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 Documentation\Technical\Network\Firewall and Router Issues
    .  Obtaining time through firewalls
    .  Distributing time successfully within your network
    .  Personal firewall configuration
    .  Allowing remote control/installation or other advanced features

     

    This document requires a working knowledge of network principles and operation, as well as familiarity with configuring operating systems in a networked environment. Networks are assumed to be correctly configured with working physical layers, TCP/IP communications, name resolution via DNS and WINS, correctly configured and fully-operational Windows Networking such as proper Windows domain structures and trusts, working Active Directory, etc. Configuration of these items are beyond the scope of this document. Consult your network and/or firewall administrators for assistance as required.

    Obtaining time through firewalls


    Domain Time II can obtain the time from any trusted time source, either from the Internet or from local sources such as cesium clocks and GPS systems that provide a network time protocol. The more reliable the time source, the better. Domain Time II contains tools to help you determine the reliability of your time source - see the DT Test and NTPCheck utilities.

    Using Local Time Source
    Any trusted time source that provides time protocols can be used
    to obtain correct time, such as systems using GPS clock cards,
    cesium clocks, or other time servers on the network.

      Domain Time II can also obtain the time directly from Internet Time servers. Depending on the server(s) you choose, this can be a method of obtaining fairly accurate UTC time -- usually within a half-second, and often better. (See Public NTP/SNTP Servers for more information). If you wish to obtain the time from an Internet Time server through a firewall, the firewall must be configured to pass the required time protocol using the correct TCP/IP port. NTP/SNTP uses the well-known port 123, TIME/ITP uses port 37, and the Domain Time II (DT2) protocol uses IANA-registered port 9909.

      Using Proxy or Plug Firewall
      Time can also be obtained from Internet Time Servers through firewalls that have
      proxies or plug gateways for the time protocols.

      In addition, Domain Time II provides the unique ability to obtain time through firewalls using existing web proxies or plug gateways using the Domain Time II over HTTP protocol on the well-known HTTP port 80. Pass-thru gateways on port 80, and most proxies that honor immediate page update requests, should work correctly (although accuracy can suffer somewhat if the proxy adds significant delays to the web traffic).

      Note: Due to the additional overhead and lesser latency correction, this protocol should only be used if you are unable to open your firewall to use the standard time protocols mentioned above (i.e. DT2, NTP, TIME ITP, ect.).

      Domain Time II also supports SOCKS4 proxies for the Domain Time II over HTTP protocol.

      Note: Some caching web proxies may be configured in a manner that may not pass along the information Domain Time II requires in a timely enough manner to be used reliably, or performance may suffer unduly under heavy traffic. Thus, trial and error is the only way to determine if any individual proxy will be suitable.

      Using Proxy or Plug Firewall
      Time can also be obtained through firewalls that have an existing Web proxy.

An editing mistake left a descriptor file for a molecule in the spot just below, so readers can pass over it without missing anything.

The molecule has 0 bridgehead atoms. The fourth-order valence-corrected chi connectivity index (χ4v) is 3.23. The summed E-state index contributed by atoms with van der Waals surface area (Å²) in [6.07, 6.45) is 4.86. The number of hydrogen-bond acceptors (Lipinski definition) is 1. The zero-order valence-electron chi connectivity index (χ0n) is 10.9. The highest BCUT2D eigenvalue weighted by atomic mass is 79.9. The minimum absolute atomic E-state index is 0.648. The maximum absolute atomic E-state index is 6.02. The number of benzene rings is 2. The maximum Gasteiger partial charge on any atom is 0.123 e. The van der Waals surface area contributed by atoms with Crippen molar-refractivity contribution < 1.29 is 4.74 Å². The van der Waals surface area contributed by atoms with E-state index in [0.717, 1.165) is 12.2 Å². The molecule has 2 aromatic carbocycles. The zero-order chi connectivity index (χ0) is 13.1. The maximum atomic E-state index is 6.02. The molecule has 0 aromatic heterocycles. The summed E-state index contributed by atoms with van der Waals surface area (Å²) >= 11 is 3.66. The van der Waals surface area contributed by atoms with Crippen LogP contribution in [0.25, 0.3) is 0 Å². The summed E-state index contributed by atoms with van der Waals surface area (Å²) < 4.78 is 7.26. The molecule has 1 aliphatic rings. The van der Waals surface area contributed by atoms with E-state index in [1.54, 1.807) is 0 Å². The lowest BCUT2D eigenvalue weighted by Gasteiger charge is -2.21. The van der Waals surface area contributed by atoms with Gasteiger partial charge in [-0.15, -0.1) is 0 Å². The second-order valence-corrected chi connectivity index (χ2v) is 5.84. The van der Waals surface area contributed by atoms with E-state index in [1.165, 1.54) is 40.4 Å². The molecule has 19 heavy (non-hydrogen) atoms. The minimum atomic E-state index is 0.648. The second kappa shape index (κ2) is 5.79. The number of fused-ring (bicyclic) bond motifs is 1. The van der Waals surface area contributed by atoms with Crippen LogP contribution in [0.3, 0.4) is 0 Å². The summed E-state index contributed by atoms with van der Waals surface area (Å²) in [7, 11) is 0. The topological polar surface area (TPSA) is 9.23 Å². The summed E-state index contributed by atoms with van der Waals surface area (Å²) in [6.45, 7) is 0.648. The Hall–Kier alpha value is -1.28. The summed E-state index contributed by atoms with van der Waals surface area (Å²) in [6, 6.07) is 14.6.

The Domain Time II Server and Domain Time II Clients employ sophisticated network latency analysis and clock timing adjustment methods to ensure that both the time received and time served are as accurate as possible on every machine on the network (an entire domain, including remote sites over WAN links, can often be held to an variance of less than 100 milliseconds using Domain Time II protocols).

      Using Domain Time II via HTTP protocol
      Using Domain Time II's exclusive HTTP feature, time can be obtained through
      many existing web proxies with no changes to the firewall.

       

      Distributing time successfully within your network

      Simple networks with a single subnet have very few firewall issues beyond those discussed above in obtaining time or those discussed in the Personal firewall section below. However, more complicated network topologies with multiple subnets can present obstacles to passing the necessary traffic to synchronize time and to pass the Domain Time II control messages used to manage the Domain Time II hierarchy.

      Any routers or switches used to segment the network should be configured to pass traffic to/from the Domain Time II port 9909 UDP. Traffic should be passed bi-directionally, since traffic may originate from any Domain Time II components to/from any subnet. Domain Time components use Winsock standards for TCP/IP communication and thus typically use ephemeral source ports sending to fixed destination ports. Domain Time II components also use the standard Winsock methods of host name resolution.

      If you will be synchronizing using other time protocols such as NTP across routers or switches, you will need to pass those protocols as well. See the Time Protocols page for more specific info on the various time protocols.

      Broadcast Traffic
      In addition to normal unicast communication, some features of Domain Time II components require port 9909 UDP broadcasts be enabled. Broadcast traffic typically originates from an ephemeral source port sent to the broadcast address of designated subnets intended for destination port 9909. Domain Time II components that receive the broadcast then respond via unicast from source port 9909 back to the sending IP address's ephemeral port. This broadcast discovery process is substantially the same as the process used by DHCP, TFTP, and other standard broadcast discovery methods.